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The entire play was scripted and the speaking parts were prerecorded. The actors/actresses only had to move and didn't speak. They were all prompted by script prompters (seen on lower left).
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Ieyasu's eastern forces.
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The matchlock gun battalions then appeared.
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Ishida's guns fire first.
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Then Ieyasu's guns fired.
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Battle continues.
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Also see my YouTube video here.
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Mock battle staged during the Battle of Sekigahara Festival.
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Ishida's western forces on the left, and Ieyasu's eastern forces on the right.
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Spear-wielding women warriors (with foxy makeup on).
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Tokugawa Ieyasu never engaged in actual combat.
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Execution of
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Another lord dies in battle.
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My lord!!
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Ishida Mitsunari loses the battle, and is executed.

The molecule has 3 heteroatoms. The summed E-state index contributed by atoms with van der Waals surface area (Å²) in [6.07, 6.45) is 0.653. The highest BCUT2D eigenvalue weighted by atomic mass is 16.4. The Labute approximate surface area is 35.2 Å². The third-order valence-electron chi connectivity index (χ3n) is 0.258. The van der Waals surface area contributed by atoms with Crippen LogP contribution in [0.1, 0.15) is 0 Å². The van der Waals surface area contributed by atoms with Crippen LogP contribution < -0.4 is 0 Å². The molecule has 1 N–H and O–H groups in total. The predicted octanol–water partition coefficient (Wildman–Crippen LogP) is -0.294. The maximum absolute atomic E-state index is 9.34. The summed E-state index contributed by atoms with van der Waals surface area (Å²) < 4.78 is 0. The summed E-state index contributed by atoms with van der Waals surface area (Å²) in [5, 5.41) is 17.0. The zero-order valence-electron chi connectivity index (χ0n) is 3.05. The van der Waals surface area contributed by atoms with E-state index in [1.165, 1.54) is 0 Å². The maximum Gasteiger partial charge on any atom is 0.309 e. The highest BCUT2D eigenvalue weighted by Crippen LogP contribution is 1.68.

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Ishida Mitsunari is beheaded and dies.
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An angelic dancer then came to cover Ishida's body with a white cloth.
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Later, Ishida came back to life as he stood up and walked. People giggled.
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A final salute, Ishida's forces.
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Ishida Mitsunari kneeling.
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Tokugawa Ieyasu kneeling.
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Tokugawa Ieyasu
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Ieyasu (left) and Mitsunari then walked toward each other and bowed to everyone together.
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Ieyasu (left) and Mitsunari bowing to everyone.
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After the hour-long play ended, a photo opp for all. Mitsunari and his gang here.
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Ieyasu and his gang.
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Photo opp
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Tokugawa Ieyasu at the Battle of Sekigahara Festival, 2008
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Tokugawa Ieyasu
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Tokugawa Ieyasu retainer at the Battle of Sekigahara Festival, 2008
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Fierce samurai
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A woman samurai
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Plastic samurai armor
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Also see my YouTube video here.
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The Sekigahara Ondo dance was then held. 関ヶ原音頭
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The finale was the throwing of mochi.
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I caught one. Pure mochi (no adzuki bean paste inside). It was a very impressive and enjoyable festival.
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Water tower painted in Sekigahara motif.